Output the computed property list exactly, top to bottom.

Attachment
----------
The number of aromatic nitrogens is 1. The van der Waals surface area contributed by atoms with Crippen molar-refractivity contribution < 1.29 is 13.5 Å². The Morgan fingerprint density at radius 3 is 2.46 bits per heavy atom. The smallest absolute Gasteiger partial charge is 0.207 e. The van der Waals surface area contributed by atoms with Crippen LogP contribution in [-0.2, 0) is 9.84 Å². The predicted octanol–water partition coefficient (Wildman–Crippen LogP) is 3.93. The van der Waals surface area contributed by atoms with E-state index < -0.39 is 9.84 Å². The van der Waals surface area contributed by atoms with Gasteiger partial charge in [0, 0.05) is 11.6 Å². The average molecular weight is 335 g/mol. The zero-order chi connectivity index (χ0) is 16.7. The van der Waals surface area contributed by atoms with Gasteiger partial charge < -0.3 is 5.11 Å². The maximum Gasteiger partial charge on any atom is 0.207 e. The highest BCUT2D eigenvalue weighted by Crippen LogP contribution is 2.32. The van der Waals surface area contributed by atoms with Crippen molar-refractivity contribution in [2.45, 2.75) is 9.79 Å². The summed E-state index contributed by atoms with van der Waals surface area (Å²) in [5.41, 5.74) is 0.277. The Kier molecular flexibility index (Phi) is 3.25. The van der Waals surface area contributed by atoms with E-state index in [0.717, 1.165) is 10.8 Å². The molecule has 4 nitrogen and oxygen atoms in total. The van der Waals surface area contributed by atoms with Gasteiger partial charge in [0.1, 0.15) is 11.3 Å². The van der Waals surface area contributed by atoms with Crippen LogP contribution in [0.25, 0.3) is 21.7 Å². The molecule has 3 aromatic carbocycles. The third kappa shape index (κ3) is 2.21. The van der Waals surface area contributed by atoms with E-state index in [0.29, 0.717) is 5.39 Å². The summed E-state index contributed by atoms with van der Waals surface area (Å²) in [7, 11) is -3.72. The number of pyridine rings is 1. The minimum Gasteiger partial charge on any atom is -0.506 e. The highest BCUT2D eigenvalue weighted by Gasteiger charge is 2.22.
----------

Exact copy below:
The number of aromatic nitrogens is 1. The van der Waals surface area contributed by atoms with Crippen molar-refractivity contribution < 1.29 is 13.5 Å². The Morgan fingerprint density at radius 3 is 2.46 bits per heavy atom. The smallest absolute Gasteiger partial charge is 0.207 e. The van der Waals surface area contributed by atoms with Crippen LogP contribution in [-0.2, 0) is 9.84 Å². The predicted octanol–water partition coefficient (Wildman–Crippen LogP) is 3.93. The van der Waals surface area contributed by atoms with E-state index < -0.39 is 9.84 Å². The van der Waals surface area contributed by atoms with Gasteiger partial charge in [0, 0.05) is 11.6 Å². The average molecular weight is 335 g/mol. The zero-order chi connectivity index (χ0) is 16.7. The van der Waals surface area contributed by atoms with Gasteiger partial charge < -0.3 is 5.11 Å². The maximum Gasteiger partial charge on any atom is 0.207 e. The highest BCUT2D eigenvalue weighted by Crippen LogP contribution is 2.32. The van der Waals surface area contributed by atoms with Crippen molar-refractivity contribution in [2.45, 2.75) is 9.79 Å². The summed E-state index contributed by atoms with van der Waals surface area (Å²) in [5.41, 5.74) is 0.277. The Kier molecular flexibility index (Phi) is 3.25. The van der Waals surface area contributed by atoms with E-state index in [0.717, 1.165) is 10.8 Å². The molecule has 4 nitrogen and oxygen atoms in total. The van der Waals surface area contributed by atoms with Gasteiger partial charge in [0.1, 0.15) is 11.3 Å². The van der Waals surface area contributed by atoms with Crippen LogP contribution in [0.25, 0.3) is 21.7 Å². The molecule has 3 aromatic carbocycles. The third kappa shape index (κ3) is 2.21. The van der Waals surface area contributed by atoms with E-state index in [0.29, 0.717) is 5.39 Å². The summed E-state index contributed by atoms with van der Waals surface area (Å²) in [7, 11) is -3.72. The number of pyridine rings is 1. The minimum Gasteiger partial charge on any atom is -0.506 e. The highest BCUT2D eigenvalue weighted by Gasteiger charge is 2.22.